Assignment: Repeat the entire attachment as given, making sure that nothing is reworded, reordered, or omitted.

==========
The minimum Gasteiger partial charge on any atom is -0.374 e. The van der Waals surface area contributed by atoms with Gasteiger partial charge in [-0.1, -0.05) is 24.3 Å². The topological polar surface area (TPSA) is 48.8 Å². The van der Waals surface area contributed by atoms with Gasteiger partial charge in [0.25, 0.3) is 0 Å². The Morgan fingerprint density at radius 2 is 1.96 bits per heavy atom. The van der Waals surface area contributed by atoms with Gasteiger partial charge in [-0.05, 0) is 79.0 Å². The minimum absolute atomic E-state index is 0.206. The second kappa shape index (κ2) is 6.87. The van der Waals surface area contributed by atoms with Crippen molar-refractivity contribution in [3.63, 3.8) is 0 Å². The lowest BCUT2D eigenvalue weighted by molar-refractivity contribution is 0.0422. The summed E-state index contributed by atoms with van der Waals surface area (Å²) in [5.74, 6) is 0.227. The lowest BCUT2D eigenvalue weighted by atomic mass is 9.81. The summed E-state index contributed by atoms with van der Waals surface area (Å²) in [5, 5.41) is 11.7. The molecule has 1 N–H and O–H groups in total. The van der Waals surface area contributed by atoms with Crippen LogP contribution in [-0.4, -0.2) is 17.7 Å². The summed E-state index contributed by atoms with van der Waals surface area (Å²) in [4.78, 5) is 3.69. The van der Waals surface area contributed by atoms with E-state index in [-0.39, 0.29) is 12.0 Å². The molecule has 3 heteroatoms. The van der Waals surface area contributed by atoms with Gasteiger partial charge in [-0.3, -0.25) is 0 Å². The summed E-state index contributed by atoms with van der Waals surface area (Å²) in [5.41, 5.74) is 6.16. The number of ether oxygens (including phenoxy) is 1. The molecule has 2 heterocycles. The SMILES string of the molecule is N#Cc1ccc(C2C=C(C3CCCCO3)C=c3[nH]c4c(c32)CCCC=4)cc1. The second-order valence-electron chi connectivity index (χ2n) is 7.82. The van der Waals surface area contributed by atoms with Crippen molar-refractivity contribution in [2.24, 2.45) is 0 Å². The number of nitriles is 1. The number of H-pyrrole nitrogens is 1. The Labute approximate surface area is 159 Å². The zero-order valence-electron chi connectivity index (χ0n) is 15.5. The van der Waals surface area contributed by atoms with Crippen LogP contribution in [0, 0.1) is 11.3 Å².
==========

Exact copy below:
The minimum Gasteiger partial charge on any atom is -0.374 e. The van der Waals surface area contributed by atoms with Gasteiger partial charge in [-0.1, -0.05) is 24.3 Å². The topological polar surface area (TPSA) is 48.8 Å². The van der Waals surface area contributed by atoms with Gasteiger partial charge in [0.25, 0.3) is 0 Å². The Morgan fingerprint density at radius 2 is 1.96 bits per heavy atom. The van der Waals surface area contributed by atoms with Gasteiger partial charge in [-0.05, 0) is 79.0 Å². The minimum absolute atomic E-state index is 0.206. The second kappa shape index (κ2) is 6.87. The van der Waals surface area contributed by atoms with Crippen molar-refractivity contribution in [3.63, 3.8) is 0 Å². The lowest BCUT2D eigenvalue weighted by molar-refractivity contribution is 0.0422. The summed E-state index contributed by atoms with van der Waals surface area (Å²) in [5.74, 6) is 0.227. The lowest BCUT2D eigenvalue weighted by atomic mass is 9.81. The summed E-state index contributed by atoms with van der Waals surface area (Å²) in [5, 5.41) is 11.7. The molecule has 1 N–H and O–H groups in total. The van der Waals surface area contributed by atoms with Crippen LogP contribution in [-0.4, -0.2) is 17.7 Å². The summed E-state index contributed by atoms with van der Waals surface area (Å²) in [4.78, 5) is 3.69. The van der Waals surface area contributed by atoms with E-state index in [-0.39, 0.29) is 12.0 Å². The molecule has 3 heteroatoms. The van der Waals surface area contributed by atoms with Gasteiger partial charge in [-0.3, -0.25) is 0 Å². The summed E-state index contributed by atoms with van der Waals surface area (Å²) in [5.41, 5.74) is 6.16. The number of ether oxygens (including phenoxy) is 1. The molecule has 2 heterocycles. The SMILES string of the molecule is N#Cc1ccc(C2C=C(C3CCCCO3)C=c3[nH]c4c(c32)CCCC=4)cc1. The second-order valence-electron chi connectivity index (χ2n) is 7.82. The van der Waals surface area contributed by atoms with Crippen molar-refractivity contribution in [2.24, 2.45) is 0 Å². The number of nitriles is 1. The number of H-pyrrole nitrogens is 1. The Labute approximate surface area is 159 Å². The zero-order valence-electron chi connectivity index (χ0n) is 15.5. The van der Waals surface area contributed by atoms with Crippen LogP contribution in [0, 0.1) is 11.3 Å².